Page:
new Date( );            // current time
new Date(milliseconds) // from timestamp
new Date(datestring);  // parse string
new Date(year, month, day,
         hours, minutes, seconds, ms)

With no arguments, the Date( ) constructor creates a Date object set to the current date and time. When one numeric argument is passed, it is taken as the internal numeric representation of the date in milliseconds, as returned by the getTime( ) method. When one string argument is passed, it is taken as a string representation of a date. Otherwise, the constructor is passed between two and seven numeric arguments that specify the individual fields of the local date and time. All but the first two arguments — the year and month fields — are optional. See the static Date.UTC( ) method for an alternative that uses universal time instead of local time.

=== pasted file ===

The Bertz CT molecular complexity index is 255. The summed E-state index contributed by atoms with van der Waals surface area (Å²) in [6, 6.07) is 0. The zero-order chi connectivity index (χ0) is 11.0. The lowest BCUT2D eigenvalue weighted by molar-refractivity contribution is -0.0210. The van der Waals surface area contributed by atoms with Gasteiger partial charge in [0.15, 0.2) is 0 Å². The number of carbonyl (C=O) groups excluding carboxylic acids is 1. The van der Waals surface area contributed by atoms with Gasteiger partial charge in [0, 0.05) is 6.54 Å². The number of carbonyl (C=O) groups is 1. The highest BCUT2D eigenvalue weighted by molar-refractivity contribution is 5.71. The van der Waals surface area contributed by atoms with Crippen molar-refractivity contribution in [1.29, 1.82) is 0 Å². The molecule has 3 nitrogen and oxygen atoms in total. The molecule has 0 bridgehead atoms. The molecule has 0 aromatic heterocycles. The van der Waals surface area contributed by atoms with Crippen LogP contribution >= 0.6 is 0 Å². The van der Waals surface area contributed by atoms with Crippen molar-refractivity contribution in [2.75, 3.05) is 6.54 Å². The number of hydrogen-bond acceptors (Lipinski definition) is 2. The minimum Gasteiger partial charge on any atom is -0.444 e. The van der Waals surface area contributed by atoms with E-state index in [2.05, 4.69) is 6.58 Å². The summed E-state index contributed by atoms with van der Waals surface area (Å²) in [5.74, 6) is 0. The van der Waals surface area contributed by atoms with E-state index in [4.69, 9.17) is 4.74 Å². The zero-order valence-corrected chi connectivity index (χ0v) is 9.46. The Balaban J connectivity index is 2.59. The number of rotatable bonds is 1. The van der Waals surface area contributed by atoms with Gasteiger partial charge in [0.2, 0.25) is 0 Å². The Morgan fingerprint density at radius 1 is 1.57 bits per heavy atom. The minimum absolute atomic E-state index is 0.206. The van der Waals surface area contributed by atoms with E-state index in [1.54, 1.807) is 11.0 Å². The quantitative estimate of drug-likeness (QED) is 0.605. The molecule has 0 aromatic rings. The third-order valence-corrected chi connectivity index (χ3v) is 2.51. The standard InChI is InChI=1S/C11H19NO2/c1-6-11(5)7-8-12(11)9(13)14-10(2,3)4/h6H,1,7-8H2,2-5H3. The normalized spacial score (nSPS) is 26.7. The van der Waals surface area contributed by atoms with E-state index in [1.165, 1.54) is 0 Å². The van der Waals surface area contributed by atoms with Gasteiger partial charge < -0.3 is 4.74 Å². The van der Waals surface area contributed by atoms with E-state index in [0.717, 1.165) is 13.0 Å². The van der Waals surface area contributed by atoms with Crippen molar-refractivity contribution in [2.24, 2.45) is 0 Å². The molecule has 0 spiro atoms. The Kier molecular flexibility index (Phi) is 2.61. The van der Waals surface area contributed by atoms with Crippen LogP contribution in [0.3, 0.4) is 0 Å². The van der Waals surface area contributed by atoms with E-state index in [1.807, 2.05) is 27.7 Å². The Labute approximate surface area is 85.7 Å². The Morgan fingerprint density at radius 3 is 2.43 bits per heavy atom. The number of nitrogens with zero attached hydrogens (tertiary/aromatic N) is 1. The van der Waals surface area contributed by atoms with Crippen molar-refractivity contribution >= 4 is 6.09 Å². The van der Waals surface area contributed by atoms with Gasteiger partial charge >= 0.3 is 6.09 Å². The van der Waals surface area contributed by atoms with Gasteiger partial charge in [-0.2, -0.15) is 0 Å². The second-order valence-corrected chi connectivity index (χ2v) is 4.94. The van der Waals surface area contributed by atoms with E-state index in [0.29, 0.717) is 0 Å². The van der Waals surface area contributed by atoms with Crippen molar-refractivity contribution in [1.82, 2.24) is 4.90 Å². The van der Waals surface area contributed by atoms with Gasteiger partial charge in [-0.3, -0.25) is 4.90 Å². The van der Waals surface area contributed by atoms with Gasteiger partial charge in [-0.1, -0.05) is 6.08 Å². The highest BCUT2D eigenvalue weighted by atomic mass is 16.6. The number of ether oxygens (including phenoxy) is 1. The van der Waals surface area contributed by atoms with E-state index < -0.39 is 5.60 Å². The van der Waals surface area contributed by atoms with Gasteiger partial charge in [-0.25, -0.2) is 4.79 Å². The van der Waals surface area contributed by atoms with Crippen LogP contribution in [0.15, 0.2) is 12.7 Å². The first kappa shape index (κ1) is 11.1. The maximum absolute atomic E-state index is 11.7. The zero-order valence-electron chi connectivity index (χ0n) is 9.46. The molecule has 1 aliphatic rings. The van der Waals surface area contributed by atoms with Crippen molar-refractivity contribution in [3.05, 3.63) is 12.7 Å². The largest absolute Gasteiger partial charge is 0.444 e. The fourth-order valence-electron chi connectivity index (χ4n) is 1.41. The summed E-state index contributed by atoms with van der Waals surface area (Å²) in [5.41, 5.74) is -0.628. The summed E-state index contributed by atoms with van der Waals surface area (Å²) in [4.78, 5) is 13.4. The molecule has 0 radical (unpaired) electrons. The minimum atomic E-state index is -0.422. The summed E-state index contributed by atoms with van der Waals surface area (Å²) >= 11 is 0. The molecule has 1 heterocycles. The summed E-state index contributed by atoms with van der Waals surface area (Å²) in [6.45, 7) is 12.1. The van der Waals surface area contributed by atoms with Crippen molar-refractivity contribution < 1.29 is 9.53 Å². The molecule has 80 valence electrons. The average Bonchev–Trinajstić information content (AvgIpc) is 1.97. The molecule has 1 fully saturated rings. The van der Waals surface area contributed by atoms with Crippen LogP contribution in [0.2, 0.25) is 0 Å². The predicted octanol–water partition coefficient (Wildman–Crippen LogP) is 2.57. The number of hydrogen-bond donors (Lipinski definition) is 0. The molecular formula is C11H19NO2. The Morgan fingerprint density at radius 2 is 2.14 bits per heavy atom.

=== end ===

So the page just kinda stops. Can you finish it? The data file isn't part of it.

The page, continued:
When called as a function without the new operator, Date( ) ignores any arguments passed to it and returns a string representation of the current date and time.


The Date object has no properties; instead, all access to date and time values is done through methods. Most methods come in two forms: one that operates using local time, and one that has “UTC” in its name and operates using universal (UTC or GMT) time. These pairs of methods are listed here. Note that the return values and optional arguments described below for most set( ) methods are not supported prior to ECMA standardization. See the various get( ) methods for the legal ranges of ...

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